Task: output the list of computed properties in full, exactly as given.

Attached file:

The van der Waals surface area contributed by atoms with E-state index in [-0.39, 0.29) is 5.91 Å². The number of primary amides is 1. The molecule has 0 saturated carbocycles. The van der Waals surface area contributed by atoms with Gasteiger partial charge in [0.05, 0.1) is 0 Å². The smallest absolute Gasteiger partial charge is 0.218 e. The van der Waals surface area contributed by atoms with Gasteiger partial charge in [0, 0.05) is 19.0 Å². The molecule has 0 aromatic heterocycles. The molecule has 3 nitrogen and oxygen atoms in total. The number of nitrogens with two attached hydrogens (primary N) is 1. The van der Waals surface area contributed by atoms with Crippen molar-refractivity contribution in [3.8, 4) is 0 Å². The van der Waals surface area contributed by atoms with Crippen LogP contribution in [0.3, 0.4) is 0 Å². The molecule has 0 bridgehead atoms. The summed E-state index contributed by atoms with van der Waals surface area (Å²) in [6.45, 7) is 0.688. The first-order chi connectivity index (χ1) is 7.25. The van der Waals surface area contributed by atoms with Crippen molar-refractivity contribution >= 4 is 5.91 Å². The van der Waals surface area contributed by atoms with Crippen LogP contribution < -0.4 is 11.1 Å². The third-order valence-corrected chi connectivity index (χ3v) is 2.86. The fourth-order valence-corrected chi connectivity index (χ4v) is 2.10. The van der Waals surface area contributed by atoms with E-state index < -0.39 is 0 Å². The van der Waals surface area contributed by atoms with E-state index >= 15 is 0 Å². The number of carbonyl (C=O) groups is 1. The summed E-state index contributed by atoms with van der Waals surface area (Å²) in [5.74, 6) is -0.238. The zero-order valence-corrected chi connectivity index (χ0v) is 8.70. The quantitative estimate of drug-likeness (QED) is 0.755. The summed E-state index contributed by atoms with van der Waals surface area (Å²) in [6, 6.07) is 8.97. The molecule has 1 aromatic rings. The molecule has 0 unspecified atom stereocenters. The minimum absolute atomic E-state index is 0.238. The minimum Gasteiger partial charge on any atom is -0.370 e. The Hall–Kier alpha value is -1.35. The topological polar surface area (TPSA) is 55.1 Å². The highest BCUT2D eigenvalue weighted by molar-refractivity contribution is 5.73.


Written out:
The van der Waals surface area contributed by atoms with E-state index in [-0.39, 0.29) is 5.91 Å². The number of primary amides is 1. The molecule has 0 saturated carbocycles. The van der Waals surface area contributed by atoms with Gasteiger partial charge in [0.05, 0.1) is 0 Å². The smallest absolute Gasteiger partial charge is 0.218 e. The van der Waals surface area contributed by atoms with Gasteiger partial charge in [0, 0.05) is 19.0 Å². The molecule has 0 aromatic heterocycles. The molecule has 3 nitrogen and oxygen atoms in total. The number of nitrogens with two attached hydrogens (primary N) is 1. The van der Waals surface area contributed by atoms with Crippen molar-refractivity contribution in [3.8, 4) is 0 Å². The van der Waals surface area contributed by atoms with Crippen LogP contribution in [0.3, 0.4) is 0 Å². The molecule has 0 bridgehead atoms. The summed E-state index contributed by atoms with van der Waals surface area (Å²) in [6.45, 7) is 0.688. The first-order chi connectivity index (χ1) is 7.25. The van der Waals surface area contributed by atoms with Crippen molar-refractivity contribution >= 4 is 5.91 Å². The van der Waals surface area contributed by atoms with Crippen LogP contribution < -0.4 is 11.1 Å². The third-order valence-corrected chi connectivity index (χ3v) is 2.86. The fourth-order valence-corrected chi connectivity index (χ4v) is 2.10. The van der Waals surface area contributed by atoms with E-state index < -0.39 is 0 Å². The van der Waals surface area contributed by atoms with E-state index >= 15 is 0 Å². The number of carbonyl (C=O) groups is 1. The summed E-state index contributed by atoms with van der Waals surface area (Å²) in [5.74, 6) is -0.238. The zero-order valence-corrected chi connectivity index (χ0v) is 8.70. The quantitative estimate of drug-likeness (QED) is 0.755. The summed E-state index contributed by atoms with van der Waals surface area (Å²) in [6, 6.07) is 8.97. The molecule has 1 aromatic rings. The molecule has 0 unspecified atom stereocenters. The minimum absolute atomic E-state index is 0.238. The minimum Gasteiger partial charge on any atom is -0.370 e. The Hall–Kier alpha value is -1.35. The topological polar surface area (TPSA) is 55.1 Å². The highest BCUT2D eigenvalue weighted by molar-refractivity contribution is 5.73.